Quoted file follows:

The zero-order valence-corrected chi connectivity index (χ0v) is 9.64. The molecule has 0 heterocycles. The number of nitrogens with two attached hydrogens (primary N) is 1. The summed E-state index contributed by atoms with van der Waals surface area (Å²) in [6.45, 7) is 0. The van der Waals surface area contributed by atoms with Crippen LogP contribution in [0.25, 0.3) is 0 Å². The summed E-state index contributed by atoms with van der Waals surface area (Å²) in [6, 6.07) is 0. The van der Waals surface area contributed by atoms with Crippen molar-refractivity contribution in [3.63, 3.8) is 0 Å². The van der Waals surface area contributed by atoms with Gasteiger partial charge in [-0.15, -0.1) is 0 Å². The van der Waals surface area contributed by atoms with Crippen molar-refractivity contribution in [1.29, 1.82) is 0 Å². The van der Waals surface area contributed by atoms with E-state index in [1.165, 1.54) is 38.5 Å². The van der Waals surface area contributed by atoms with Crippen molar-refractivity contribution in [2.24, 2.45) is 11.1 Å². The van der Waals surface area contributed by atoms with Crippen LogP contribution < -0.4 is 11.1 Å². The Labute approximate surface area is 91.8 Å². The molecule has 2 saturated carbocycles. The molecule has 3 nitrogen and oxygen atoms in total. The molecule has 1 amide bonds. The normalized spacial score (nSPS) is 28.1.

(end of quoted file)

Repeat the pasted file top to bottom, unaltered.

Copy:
The zero-order valence-corrected chi connectivity index (χ0v) is 9.64. The molecule has 0 heterocycles. The number of nitrogens with two attached hydrogens (primary N) is 1. The summed E-state index contributed by atoms with van der Waals surface area (Å²) in [6.45, 7) is 0. The van der Waals surface area contributed by atoms with Crippen LogP contribution in [0.25, 0.3) is 0 Å². The summed E-state index contributed by atoms with van der Waals surface area (Å²) in [6, 6.07) is 0. The van der Waals surface area contributed by atoms with Crippen molar-refractivity contribution in [3.63, 3.8) is 0 Å². The van der Waals surface area contributed by atoms with Gasteiger partial charge in [-0.15, -0.1) is 0 Å². The van der Waals surface area contributed by atoms with Crippen molar-refractivity contribution in [1.29, 1.82) is 0 Å². The van der Waals surface area contributed by atoms with E-state index in [1.165, 1.54) is 38.5 Å². The van der Waals surface area contributed by atoms with Crippen molar-refractivity contribution in [2.24, 2.45) is 11.1 Å². The van der Waals surface area contributed by atoms with Crippen LogP contribution < -0.4 is 11.1 Å². The Labute approximate surface area is 91.8 Å². The molecule has 2 saturated carbocycles. The molecule has 3 nitrogen and oxygen atoms in total. The molecule has 1 amide bonds. The normalized spacial score (nSPS) is 28.1.